Finally, I’m very concerned with the partisanship that has contaminated the whole electoral reform debate: it’s wrong-headed, misleading and chauvinistic (which seems to have gotten even worse in the wake of the Site-C decision), obscuring what should be the goal: approving a system that’s totally impartial, unbiased and non-partisan. Partisanship has permeated the whole debate, including the promotions and censures of every electoral system; but pro-reppers have probably been the worst in this regard, insinuating a system that’s supposed to be impartial into overtly partisan positions surrounding virtually any issue. It’s trite, to say the least, and informs voters with opinions, not facts. And of course fertilizes the surly mob from which politicians attempt to auger their electoral fortunes. Unfortunately it looks like they’re all doing it now in light of the approaching Referendum — and in a way that reminds of power-seeking for its own sake, getting it and using it in ways voters might not even be apprised of, let alone approve of in time to react with disapproval — much less respect their will. I don’t think the NDP would have dared do what it did if it were assured the next election would be held under SMP; nor do I think the Greens would have absolved themselves from using their balance-of-power position against Site-C if the Referendum weren’t on the horizon. These are both examples of partisanship availing the reform debate for its own ends, not for the voters’ wishes nor the province’s best interests.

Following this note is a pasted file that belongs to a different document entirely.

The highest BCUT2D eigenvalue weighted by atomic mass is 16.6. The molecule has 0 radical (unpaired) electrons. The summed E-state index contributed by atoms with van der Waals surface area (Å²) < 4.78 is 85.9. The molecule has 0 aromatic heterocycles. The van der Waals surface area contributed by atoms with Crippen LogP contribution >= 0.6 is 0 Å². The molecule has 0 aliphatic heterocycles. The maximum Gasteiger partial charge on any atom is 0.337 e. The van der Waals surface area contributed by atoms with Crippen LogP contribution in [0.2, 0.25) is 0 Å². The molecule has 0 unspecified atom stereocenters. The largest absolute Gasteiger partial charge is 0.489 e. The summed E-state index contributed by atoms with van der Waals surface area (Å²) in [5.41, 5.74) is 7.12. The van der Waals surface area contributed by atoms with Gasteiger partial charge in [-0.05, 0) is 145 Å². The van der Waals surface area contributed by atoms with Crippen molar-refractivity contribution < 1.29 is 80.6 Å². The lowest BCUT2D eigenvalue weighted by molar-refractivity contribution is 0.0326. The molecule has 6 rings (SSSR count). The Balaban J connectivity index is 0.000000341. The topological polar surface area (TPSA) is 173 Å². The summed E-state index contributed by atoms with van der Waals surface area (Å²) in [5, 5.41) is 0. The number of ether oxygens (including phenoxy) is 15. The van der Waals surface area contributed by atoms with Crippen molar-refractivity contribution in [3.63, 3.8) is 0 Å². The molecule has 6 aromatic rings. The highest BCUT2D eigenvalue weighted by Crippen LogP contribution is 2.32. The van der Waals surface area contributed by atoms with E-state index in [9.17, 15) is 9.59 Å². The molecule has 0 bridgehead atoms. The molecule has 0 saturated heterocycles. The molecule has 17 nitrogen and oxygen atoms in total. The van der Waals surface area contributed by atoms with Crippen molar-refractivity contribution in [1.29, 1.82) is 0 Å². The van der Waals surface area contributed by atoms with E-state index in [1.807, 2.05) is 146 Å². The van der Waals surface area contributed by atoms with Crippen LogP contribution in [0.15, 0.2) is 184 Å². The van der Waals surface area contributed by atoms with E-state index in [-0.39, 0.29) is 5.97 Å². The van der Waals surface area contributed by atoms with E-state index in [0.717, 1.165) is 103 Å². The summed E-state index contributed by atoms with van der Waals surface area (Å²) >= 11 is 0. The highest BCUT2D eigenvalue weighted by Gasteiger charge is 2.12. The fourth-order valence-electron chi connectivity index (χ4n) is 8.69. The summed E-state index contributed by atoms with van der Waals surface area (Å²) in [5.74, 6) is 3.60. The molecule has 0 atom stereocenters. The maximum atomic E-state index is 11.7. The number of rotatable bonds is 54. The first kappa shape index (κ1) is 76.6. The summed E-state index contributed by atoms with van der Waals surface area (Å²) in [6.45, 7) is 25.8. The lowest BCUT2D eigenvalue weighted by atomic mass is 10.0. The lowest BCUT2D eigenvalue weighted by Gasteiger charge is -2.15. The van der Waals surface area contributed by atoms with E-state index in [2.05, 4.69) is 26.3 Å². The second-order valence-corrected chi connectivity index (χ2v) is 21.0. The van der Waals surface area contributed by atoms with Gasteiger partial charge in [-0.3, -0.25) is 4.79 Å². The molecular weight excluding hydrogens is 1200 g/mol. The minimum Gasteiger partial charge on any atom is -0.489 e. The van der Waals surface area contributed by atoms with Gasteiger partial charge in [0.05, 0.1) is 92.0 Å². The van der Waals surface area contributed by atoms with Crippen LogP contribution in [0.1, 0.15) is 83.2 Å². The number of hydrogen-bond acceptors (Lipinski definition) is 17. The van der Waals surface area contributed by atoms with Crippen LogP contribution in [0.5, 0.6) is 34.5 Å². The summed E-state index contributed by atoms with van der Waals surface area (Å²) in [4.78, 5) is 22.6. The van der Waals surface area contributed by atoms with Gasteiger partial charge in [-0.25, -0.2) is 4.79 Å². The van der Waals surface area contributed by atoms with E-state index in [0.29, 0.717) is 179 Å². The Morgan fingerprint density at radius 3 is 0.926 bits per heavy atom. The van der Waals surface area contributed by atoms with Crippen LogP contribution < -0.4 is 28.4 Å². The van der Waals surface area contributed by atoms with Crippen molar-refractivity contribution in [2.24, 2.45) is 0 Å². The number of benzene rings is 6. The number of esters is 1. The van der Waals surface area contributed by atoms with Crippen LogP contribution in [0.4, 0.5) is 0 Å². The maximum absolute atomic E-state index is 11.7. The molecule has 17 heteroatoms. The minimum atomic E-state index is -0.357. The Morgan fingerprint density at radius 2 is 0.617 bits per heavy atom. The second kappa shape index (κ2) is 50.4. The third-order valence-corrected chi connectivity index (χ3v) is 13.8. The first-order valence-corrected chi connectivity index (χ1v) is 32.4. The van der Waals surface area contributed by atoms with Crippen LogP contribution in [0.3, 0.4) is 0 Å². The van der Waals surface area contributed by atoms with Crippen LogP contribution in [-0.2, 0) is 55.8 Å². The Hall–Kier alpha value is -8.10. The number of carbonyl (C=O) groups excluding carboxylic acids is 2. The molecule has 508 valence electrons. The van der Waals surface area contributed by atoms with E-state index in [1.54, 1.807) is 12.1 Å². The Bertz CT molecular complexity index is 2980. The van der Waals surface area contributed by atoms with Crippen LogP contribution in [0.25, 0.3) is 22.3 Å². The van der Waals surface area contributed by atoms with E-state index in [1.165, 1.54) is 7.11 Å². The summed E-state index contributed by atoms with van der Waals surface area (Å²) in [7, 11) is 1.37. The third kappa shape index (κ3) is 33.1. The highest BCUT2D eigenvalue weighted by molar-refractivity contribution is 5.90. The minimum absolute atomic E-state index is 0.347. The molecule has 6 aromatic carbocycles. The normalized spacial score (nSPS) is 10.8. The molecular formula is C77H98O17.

I’ve been hoping — perhaps beyond hope — that we can do this Referendum exercise based on democratic principles, not on particular politics of the day or the outrage they inflame. I have my concerns about pro-rep on its own demerits, but have even more that the whole issue is becoming a political football, and that our politicians appear to be playing for themselves, right in front of us, precisely because the Referendum is approaching. I think power is weighing circumstance, not votes.

    You are a priceless asset to political discourse in this province, Laila; I just don’t think recommending a particular electoral system in reaction to Site-C does justice to the tremendous work you’ve done informing and rallying us against its completion. That can’t be tarnished or bettered by any electoral system, nor should it be.

    Peace and Love,



    1. Thanks for the kind words. Horgan and all mla’s are in a tough spot now that several knowledgable experts have disputed and contradicted their justification for approving the dam. Those justifications are being repeated as if by script by party loyalists all over online.